The study of migraine, particularly its pathophysiology and the optimal delivery of treatment, has been the research focus of Michael Cutrer, M.D. During his fellowship focusing on the mechanisms of migraine pathophysiology and the pharmacology of its treatment, he founded a headache subspecialty clinic from which he recruited the first human studied with blood oxygen level-dependent imaging (BOLD fMRI) during migraine with visual aura.
These and subsequent studies based on fMRI during physiologically induced and captured spontaneous migraine attacks were pivotal in establishing cortical spreading depression as the likely process underlying migraine aura in humans.
The complexity of migraine and its variable response to treatment, observed over decades of clinical practice, have convinced Dr. Cutrer that although animal models are indispensable in working out the physiological, genetic and pharmacological details, the understanding of the essential basic mechanisms underlying migraine must come from studying it in humans.
Therefore, he has spent the last decade at Mayo Clinic developing the clinomic infrastructure necessary to allow large-scale detailed genomic studies of migraine.
His long-term goal is to identify the molecular underpinnings of the migraine syndrome in order to allow more cost-effective and rational application of currently available prophylactic treatment and development of novel therapies based on the molecular cause(s) of this complex trait in each individual patient.
- Clinomics of primary headache disorders. Gathering elements of clinical information from headache patients and their treatment response data in a form that is searchable and useful as a basis for both clinical and genetic research.
- Genomics of migraine. Investigations of how genetic variation may render an individual susceptible to migraine and how prognosis and treatment response in migraine might be linked to the variants carried by each individual patient.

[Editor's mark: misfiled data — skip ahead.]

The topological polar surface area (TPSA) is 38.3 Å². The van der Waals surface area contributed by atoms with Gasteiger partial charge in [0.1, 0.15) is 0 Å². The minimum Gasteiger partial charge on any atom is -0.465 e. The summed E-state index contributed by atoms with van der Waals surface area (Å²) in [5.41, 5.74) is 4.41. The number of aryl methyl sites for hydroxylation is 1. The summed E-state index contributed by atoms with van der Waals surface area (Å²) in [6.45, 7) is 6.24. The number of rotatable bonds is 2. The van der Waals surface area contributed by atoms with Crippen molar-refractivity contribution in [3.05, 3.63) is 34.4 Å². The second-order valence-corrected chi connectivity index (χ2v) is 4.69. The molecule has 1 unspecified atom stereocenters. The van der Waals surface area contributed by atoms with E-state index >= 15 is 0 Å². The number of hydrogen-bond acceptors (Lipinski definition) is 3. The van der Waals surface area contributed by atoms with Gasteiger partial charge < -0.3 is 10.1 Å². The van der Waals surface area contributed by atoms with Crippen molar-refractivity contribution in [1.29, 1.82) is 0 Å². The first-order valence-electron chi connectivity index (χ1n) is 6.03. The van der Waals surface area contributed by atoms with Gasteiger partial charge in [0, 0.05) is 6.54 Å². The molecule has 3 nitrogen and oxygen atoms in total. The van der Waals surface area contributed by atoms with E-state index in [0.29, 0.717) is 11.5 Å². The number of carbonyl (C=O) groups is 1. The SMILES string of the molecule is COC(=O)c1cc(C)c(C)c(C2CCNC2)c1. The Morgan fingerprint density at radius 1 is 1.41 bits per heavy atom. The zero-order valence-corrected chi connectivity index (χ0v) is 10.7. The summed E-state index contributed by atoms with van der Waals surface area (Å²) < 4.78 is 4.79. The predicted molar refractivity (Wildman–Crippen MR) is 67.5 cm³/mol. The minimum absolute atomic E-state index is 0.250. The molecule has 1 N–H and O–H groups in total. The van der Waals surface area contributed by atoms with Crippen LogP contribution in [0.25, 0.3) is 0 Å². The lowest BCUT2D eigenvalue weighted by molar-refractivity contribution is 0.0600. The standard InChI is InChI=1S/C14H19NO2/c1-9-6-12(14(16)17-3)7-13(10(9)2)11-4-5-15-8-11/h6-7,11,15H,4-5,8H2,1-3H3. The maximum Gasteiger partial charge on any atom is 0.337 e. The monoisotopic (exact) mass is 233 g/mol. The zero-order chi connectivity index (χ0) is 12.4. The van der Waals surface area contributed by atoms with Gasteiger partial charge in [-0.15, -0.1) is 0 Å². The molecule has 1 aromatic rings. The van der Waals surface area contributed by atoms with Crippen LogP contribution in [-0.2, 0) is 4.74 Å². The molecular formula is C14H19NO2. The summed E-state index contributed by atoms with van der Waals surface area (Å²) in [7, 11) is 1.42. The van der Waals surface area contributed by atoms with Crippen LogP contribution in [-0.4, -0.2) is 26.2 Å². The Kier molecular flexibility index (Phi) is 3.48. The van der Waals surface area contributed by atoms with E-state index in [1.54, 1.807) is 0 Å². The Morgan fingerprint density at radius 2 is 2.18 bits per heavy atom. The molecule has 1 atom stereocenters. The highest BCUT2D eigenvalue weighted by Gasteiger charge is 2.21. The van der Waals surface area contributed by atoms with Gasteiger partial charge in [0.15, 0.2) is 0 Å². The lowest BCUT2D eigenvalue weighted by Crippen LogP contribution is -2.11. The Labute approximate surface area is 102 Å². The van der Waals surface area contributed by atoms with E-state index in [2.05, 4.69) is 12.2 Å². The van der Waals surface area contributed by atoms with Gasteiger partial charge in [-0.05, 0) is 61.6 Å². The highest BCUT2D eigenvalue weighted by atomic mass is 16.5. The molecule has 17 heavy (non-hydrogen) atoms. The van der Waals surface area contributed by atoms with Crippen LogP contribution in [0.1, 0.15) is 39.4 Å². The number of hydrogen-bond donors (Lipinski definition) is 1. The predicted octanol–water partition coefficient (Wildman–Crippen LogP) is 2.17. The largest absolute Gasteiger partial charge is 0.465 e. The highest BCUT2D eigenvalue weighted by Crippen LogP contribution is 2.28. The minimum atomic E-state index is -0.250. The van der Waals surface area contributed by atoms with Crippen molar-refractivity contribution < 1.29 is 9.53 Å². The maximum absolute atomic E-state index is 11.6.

- Pharmacogenomics of migraine prophylactic treatment. Searching for the genetic variants that impact the effectiveness and tolerability of migraine-preventive medications.
- Functional imaging in episodic and chronic migraine. Using noninvasive techniques that generate images based on functional rather than anatomical factors. These techniques — such as functional MRI — have been very useful in investigating migraine.
Significance to patient care
Dr. Cutrer's research is focused on two basic questions that are frequently asked by patients:
- What is the basic cause of migraine?
- What treatment am I most likely to find effective and tolerate?
The underlying goals of his research are prevention and more effective treatments for this highly prevalent, pathophysiologically complex and heterogenous disorder.
- Associate Editor, Cephalalgia, 1998-present
- Headache Topic Chair, American Academy of Neurology, 2008-2012
- Scientific Advisory Board, Migraine Research Foundation, 2009-present
- Pegasus Award for Excellence in Video Media (for eight video headache case vignettes), 2007
- Telly Award for Excellence in Video Media (for six video headache case vignettes), 2011